3. 3. the number of slots used for optimistic unchokes as a function If condition is not satisfied, the peer sends a switch-teamof time. message to the tracker to switch teams.Note that the probability PT of independent leechers to per-form optimistic unchokes is the same in the team protocol as 5. RESULTSin regular BT (for nT = 0, PT = P0 ). However, for teammembers, this probability decreases as more team members 5.1. Contributor performanceare served (nT increases). Those who can serve all their team The first experiment is run with all leechers joining teams ofmembers at the same time perform no optimistic unchokes size 4. The authors [9] compared results both in regular bit-at all (for nT = nS − 1, PT = 0). In the latter case, free- torrent and in a team enhanced system. They showed that theriders will not be able to receive any data through optimistic download time for all team members is improved by 10%-unchokes. The authors demonstrate that this strategy hurts 26%. Moreover, the amount of uploaded data in teams de-free-riders by limiting download opportunities. creased by at least 10% (in their case, it concerns 32 contrib-Step 3: regular unchokes. For the rest of the unchoke slots utors out of 35), this is due to the fact that team members(nS − nT (t) − nO (t)), a leecher selects the peers with the accomplish significantly less optimistic unchokes. Besides,highest uploading rates to itself that were not selected already. this improvement would be higher with larger content. In One exception to this strategy occurs when a leecher has fact, larger content are composed of higher number of piecesno data other team members are missing and thus cannot up- which will lead to a lower probability of optimistic unchokesload to them. Uploading via optimistic unchokes is then per-formed only as a last resort. Thanks to this team unchoking 5.2. Free-rider performancestrategy, team member performance is improved, moreoverit tends to limit free-riding performance since the number of The authors show that the download completion time for free-optimistic unchokes is reduced. riders decreased by more than 100% using the team system. In fact, they receive less data from optimistic unchokes and4.3. Detection and punishment have to depend mainly on seeds. They also show that op- timistic unchokes by team members are higher during theThis subsection describes the mechanisms used by the com- warm-up and endgame periods.pliant team members to detect and punish team members thatattempt to cheat the protocol for their benefit. 5.3. System robustnessStep 1 (self upload examination). Every team member keepstrack of the total amount of data it downloaded from and up- The authors evaluated the system robustness to an increasingloaded to all other team members. We denote these, respec- number of free-riders by measuring the download completiontively, with Di (t) and Ui (t) for a team member i at time t. time for contributors. They noticed that the team enhancedEvery team member then checks if it is providing satisfac- system is more robust than regular Bittorrent( 15% better) es-tory service to others by verifying that the condition Di (t) ≤ pecially with a high number of free-riders. They also showed(1 + x)Ui (t) is true for the majority of its team members (this that the download completion time for free-riders is highlycondition follows from Equation 1). If the condition is false, decreased in the presence of teams.a compliant leecher sends a leave-team message to its team,and a switch-team message to the tracker to switch to another 6. DISCUSSIONteam.Step 2 (team upload examination). Moreover, each team In this section, some points are discussed and perspectives aremember examines other members upload rates to check if proposed. They are split into two parts. The first concerns thethey are not lower than expected, in accordance with the con- global methodology and the second part the experiment. Ui (t)dition Di(t) ≤ (1 + x). If it’s not the case, an unsatisfactorymessage, about a non-compliant peer i, is sent to other team 6.1. Methodology discussionmembers (excluding i). Each member receiving such mes- • In BT protocol, the number of peers to unchoke (un-sages from the majority of its team (≥ 50%), sends an un- choke slots) may be either fixed or depending on thesatisfactory message to the tracker. The tracker checks if available upload bandwidth. In the proposed teamunsatisfied members are majoritary. The non-compliant peer protocol, the authors have only studied the fixed case.i is then removed from the team and blacklisted for a given The other case could offer more solutions to fight free-period of time. riding as we suggest below.This step allows to detect possible free-riders within the team. • The main negative point about the team protocol is thatStep 3 (team satisfaction examination). A peer can also de- the slowest leechers don’t improve their download timetermine its satisfaction with the team as a whole by checking T −1 whereas in regular BT, they would benefit from opti- i=1 Ui (t)this condition: T −1 ≤ (1 + x). mistic unchokes to get better download rates. i=1 Di(t) 3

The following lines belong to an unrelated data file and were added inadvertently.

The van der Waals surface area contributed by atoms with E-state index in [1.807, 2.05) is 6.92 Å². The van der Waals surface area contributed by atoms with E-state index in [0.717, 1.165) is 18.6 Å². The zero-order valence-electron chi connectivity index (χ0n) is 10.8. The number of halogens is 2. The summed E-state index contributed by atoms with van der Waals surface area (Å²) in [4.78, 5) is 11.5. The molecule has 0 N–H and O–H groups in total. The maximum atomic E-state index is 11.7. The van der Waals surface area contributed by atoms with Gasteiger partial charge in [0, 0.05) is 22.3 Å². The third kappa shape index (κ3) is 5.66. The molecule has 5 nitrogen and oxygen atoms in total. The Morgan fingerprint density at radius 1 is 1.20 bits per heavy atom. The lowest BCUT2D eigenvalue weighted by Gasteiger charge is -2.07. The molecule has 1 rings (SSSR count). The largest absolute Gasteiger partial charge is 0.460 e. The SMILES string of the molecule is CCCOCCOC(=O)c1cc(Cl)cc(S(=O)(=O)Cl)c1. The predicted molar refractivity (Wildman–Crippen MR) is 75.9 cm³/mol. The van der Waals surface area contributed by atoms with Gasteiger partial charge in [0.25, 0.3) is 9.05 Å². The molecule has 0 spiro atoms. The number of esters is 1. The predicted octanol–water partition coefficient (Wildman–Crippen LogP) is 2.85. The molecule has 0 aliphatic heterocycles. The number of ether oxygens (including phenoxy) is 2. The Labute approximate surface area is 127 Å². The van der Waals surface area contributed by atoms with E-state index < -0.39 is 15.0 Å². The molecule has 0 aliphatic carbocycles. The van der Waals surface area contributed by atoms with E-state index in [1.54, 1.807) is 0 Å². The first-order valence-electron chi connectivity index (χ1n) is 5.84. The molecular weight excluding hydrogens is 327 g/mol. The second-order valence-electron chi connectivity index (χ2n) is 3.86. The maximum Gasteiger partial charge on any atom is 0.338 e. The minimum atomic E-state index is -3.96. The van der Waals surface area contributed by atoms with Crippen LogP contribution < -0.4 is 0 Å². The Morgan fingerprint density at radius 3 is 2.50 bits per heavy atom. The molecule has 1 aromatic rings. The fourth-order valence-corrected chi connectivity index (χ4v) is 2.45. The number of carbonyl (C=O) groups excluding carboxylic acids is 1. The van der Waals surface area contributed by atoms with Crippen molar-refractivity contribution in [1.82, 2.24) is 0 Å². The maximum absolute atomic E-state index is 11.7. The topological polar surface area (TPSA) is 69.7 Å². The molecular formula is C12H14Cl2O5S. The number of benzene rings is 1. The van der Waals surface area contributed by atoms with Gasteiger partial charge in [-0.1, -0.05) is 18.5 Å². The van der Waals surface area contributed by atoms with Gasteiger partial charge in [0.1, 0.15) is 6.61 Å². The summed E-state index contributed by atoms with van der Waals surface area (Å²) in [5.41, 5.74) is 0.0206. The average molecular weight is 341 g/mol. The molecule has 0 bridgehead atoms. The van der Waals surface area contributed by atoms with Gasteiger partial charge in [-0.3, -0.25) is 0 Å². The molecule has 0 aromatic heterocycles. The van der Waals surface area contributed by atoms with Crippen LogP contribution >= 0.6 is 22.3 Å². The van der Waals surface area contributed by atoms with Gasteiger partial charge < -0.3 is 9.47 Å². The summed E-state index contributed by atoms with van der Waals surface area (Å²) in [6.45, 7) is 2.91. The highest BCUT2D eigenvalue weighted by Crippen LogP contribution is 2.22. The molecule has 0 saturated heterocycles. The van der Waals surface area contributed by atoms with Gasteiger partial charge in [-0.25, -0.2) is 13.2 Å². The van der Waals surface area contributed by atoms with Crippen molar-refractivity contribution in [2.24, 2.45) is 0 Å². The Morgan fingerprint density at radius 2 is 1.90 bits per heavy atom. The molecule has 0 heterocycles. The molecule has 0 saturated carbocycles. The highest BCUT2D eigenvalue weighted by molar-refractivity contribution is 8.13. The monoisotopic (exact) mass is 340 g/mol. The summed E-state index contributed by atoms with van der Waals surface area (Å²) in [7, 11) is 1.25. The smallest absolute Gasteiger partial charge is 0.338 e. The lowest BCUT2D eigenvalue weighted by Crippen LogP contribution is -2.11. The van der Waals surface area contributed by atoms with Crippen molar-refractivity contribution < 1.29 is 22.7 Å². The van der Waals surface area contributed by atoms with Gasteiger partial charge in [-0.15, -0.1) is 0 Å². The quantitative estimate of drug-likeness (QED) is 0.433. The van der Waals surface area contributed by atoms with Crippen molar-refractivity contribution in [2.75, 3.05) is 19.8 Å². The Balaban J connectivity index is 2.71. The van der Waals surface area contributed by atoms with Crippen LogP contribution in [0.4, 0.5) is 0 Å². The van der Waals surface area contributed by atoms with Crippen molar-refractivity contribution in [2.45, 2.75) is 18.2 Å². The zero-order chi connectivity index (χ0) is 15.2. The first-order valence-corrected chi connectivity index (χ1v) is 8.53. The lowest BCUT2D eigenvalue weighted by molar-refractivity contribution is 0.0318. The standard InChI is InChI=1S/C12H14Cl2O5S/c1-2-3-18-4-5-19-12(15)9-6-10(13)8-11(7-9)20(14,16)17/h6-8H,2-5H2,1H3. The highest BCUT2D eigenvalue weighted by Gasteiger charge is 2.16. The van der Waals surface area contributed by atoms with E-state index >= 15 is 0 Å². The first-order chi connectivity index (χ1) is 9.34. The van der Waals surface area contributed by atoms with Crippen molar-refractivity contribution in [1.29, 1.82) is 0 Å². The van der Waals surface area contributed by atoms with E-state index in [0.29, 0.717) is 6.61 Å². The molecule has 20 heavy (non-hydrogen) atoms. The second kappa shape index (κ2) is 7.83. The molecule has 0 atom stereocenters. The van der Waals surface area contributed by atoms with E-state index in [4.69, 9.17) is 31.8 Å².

4. 4. • Detection and punishment process: When a non- robustness. In fact, it offers many properties. First it moti- compliant peer is detected, the unsatisfied team mem- vates contributing peers to join a team by rewarding them with bers send a message to the tracker which checks the improved download rates. Secondly, it limits the number of majority decision and replies to all members. This optimistic unchokes by discouraging free-riders. Thus, even procedure can be prohibitive with large teams [9]. To an increasing number of free-riders does not hurt contribut- make this process shorter, we suggest that the tracker ing peers performance as compared to regular BT. Therefore, assigns one peer as a team chief based on peer historic the system robustness is improved. However, the major in- and uploads. Only the team chief can communicate convenient is that leechers with low uploads do not improve with the tracker. This would reduce the punishment their download times. We proposed some perspectives as an procedure time and minimize the number of exchanged alternative in section 6. messages. However, this proposition could be critical for security since a hacker can make himself a team 8. REFERENCES chief. Note that the idea of a hierarchy has already been addressed in [8] using a collector peer. [1] Nikitas Liogkas, Robert Nelson, Eddie Kohler, and Lixia Zhang, “Exploring the robustness of bittorrent peer-to-peer • A honest team member could be blacklisted if his self content distribution systems,” Concurrency and Computation: upload examination is not fast enough. Thus, a trade- Practice and Experience, vol. 20, no. 2, pp. 179–189, 2008. off between the three examinations steps (cf. section 4.3) is to find. [2] Dongyu Qiu and R. Srikant, “Modeling and performance anal- ysis of bittorrent-like peer-to-peer networks,” in SIGCOMM ’04: Proceedings of the 2004 conference on Applications, tech-6.2. Experiment discussion nologies, architectures, and protocols for computer communi- cations, New York, NY, USA, 2004, pp. 367–378, ACM. • Empirical upload capacity distribution: The authors [3] Seung Jun and Mustaque Ahamad, “Incentives in bittorrent in- show that in case of scaled upload capacity distribu- duce free riding,” in P2PECON ’05: Proceedings of the 2005 tion, as in real Bittorrent systems, all teams are not ACM SIGCOMM workshop on Economics of peer-to-peer sys- full due to different upload capacities. In fact, this in- tems, New York, NY, USA, 2005, pp. 116–121, ACM. creases optimistic unchokes so that free-riders upload [4] Bin Fan, Dah-ming Chiu, and John Lui, “The delicate trade- capacities increases. In their example it increases by offs in bittorrent-like file sharing protocol design,” in ICNP 25%. However they show that download times for 76% ’06: Proceedings of the Proceedings of the 2006 IEEE Inter- of team members improved by up to 33%. The ma- national Conference on Network Protocols, Washington, DC, jor members who did not improve their performance USA, 2006, pp. 239–248, IEEE Computer Society. were the slowest leechers. Consequently, in practice [5] Arnaud Legout, Nikitas Liogkas, Eddie Kohler, and Lixia the team protocol tends to favor only high upload peers Zhang, “Clustering and sharing incentives in bittorrent sys- and is particularly efficient when teams are full. One tems,” SIGMETRICS Perform. Eval. Rev., vol. 35, no. 1, pp. suggestion should be to accept some peers with differ- 301–312, 2007. ent upload bandwidth within the same team, in order [6] Michael Piatek, Tomas Isdal, Thomas Anderson, Arvind Kr- to maximize the number of full teams and therefore ishnamurthy, and Arun Venkataramani, “Do incentives build to minimize optimistic unchokes which penalizes free- robustness in bittorrent,” in In NSDI07, 2007. riding. [7] Alix L.H. Chow, Leana Golubchik, and Vishal Misra, “Improv- Notice that, in order to accept a lower uploader into ing bittorrent: A simple approach,” in Proceedings of IPTPS, a team, the number of its unchoking slots should be 2008. adapted to its upload bandwidth. Consequently, the size of the team should not be fixed. This proposition [8] Pawel Garbacki, Alexandru Iosup, Dick Epema, and Maarten van Steen, “2fast: Collaborative downloads in p2p networks,” tends to help well-behaving peers, with low upload, in P2P ’06: Proceedings of the Sixth IEEE International Con- join a better upload rate team and improve their down- ference on Peer-to-Peer Computing, Washington, DC, USA, load times. 2006, pp. 23–30, IEEE Computer Society. • In the experimental evaluation, it would be interesting [9] Rafit Izhak-Ratzin, Nikitas Liogkas, and Rupak Majumdar, to highlight how many times a given leecher switches “Team incentives in bittorrent systems,” in ICCCN ’09: Pro- from one team to another, and the impact on the swarm, ceedings of the 2009 Proceedings of 18th International Con- which is missing in this study. ference on Computer Communications and Networks, Wash- ington, DC, USA, 2009, pp. 1–8, IEEE Computer Society. 7. CONCLUSION [10] Michael Sirivianos, Jong Han Park, Rex Chen, and Xiaowei Yang, “Free-riding in bittorrent networks with the large viewThe proposed team protocol reduces the need for optimistic exploit,” in IPTPS, 2007.unchokes in Bittorrent while improving fairness and system 4